There’s a lot of lovin’ going on in Anton Chekhov’s “The Seagull” at Detroit’s Hilberry Theatre. Struggling writer Konstantin Gavrilovich Treplyov loves aspiring actress Nina Mikhailovna Zarechnaya, but she has eyes for only popular novelist Boris Alekseevich Trigorin – but he’s involved in a scandalous relationship with Konstantin’s mother, Irina Nikolaevna Arkadina, an older, but celebrated actress who’s in love with herself and her position in society. Then there’s Semyon Semyonovich Medvedenko, a teacher from the lower classes who pursues Masha, the daughter of Ilya Afanasevich Shamraev, the manager of the posh country estate of retired government attorney Pyotor Nivolaevich Sorin (Irina’s brother) – but Masha prefers Konstantin. (And we already know where HIS attentions are focused.)
So while it might seem that a scorecard is needed to keep track of the lovelorn and their exploits, Chekhov’s tale – first staged in Russia in 1896 – isn’t so much about their interpersonal relationships as it is the existential crises they face.
As such, there are no heroes or villains. Rather, this is Chekhov’s successful attempt in the 1890s to shatter long-established playwriting conventions by portraying a “slice-of-life” on stage, filled with confluent moments instead of dramatic, plot-driving conflicts. The result is an exploration of art and artists, desires and regrets that – just like in the real world – has no tidy ending.
The story translates fairly well onto the Hilberry stage. An impressive set by Jeffrey Strange doubles as both the interior and exterior of Sorin’s estate with only minor adjustments. Tim Sutton splashes it with mood-enhancing hues, while John D. Woodland dresses the characters in costumes that befit the economic standings of the characters.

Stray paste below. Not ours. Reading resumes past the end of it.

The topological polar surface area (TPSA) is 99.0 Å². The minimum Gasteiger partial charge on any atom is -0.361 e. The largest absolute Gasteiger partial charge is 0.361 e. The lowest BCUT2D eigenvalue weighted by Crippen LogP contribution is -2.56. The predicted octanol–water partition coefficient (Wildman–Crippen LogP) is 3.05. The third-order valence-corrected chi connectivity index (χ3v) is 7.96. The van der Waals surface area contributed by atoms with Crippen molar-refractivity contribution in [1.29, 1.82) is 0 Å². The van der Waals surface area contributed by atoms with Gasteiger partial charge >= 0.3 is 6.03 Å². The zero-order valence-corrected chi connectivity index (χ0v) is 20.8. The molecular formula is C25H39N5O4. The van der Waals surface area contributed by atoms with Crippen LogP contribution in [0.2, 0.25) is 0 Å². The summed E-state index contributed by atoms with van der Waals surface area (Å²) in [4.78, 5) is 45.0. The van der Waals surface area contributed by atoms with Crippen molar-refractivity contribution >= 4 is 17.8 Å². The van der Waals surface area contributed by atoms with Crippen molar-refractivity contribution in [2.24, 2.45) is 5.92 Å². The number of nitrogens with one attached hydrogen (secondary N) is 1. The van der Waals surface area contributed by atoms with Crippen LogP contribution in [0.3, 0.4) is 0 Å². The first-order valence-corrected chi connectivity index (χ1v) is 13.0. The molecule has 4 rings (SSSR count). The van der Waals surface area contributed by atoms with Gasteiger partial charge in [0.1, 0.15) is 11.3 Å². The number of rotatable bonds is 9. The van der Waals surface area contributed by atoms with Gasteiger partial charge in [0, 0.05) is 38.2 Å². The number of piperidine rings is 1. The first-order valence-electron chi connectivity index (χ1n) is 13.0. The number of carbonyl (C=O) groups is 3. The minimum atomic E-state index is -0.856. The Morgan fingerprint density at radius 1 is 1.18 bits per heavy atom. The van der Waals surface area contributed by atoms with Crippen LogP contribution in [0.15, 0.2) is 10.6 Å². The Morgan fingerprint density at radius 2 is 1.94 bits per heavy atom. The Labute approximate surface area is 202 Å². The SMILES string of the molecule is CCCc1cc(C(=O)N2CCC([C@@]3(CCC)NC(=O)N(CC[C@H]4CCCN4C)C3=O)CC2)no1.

Under director James Thomas’ watchful eye – and, for some of them, with training this past summer at the Moscow Art Theatre School – the cast on opening night seemed to have great fun with the many nuances of their characters.
The strongest and most consistent performance belongs to Jason Cabral, whose heart-wrenching portrayal of Konstantin – from eager-to-please son and suitor to despondent author – is a fine example of character development.
Christina Flynn is his equal, giving the sullen, black-clad Masha a modern, almost Goth-like interpretation. (Her wry line delivery is perfect.)
As Nina, however, Carollette Phillips seemed ill at ease opening night delivering some of her lines, which occasionally sounded like scripted dialogue rather than a natural conversation. But her facial expressions and body language conveyed what the words sometimes did not.
Hilberry Theatre, 4743 Cass Ave., Detroit. Plays in rotating repertory through Feb. 11. $25-$30. 313-577-2972. http://www.wsushows.com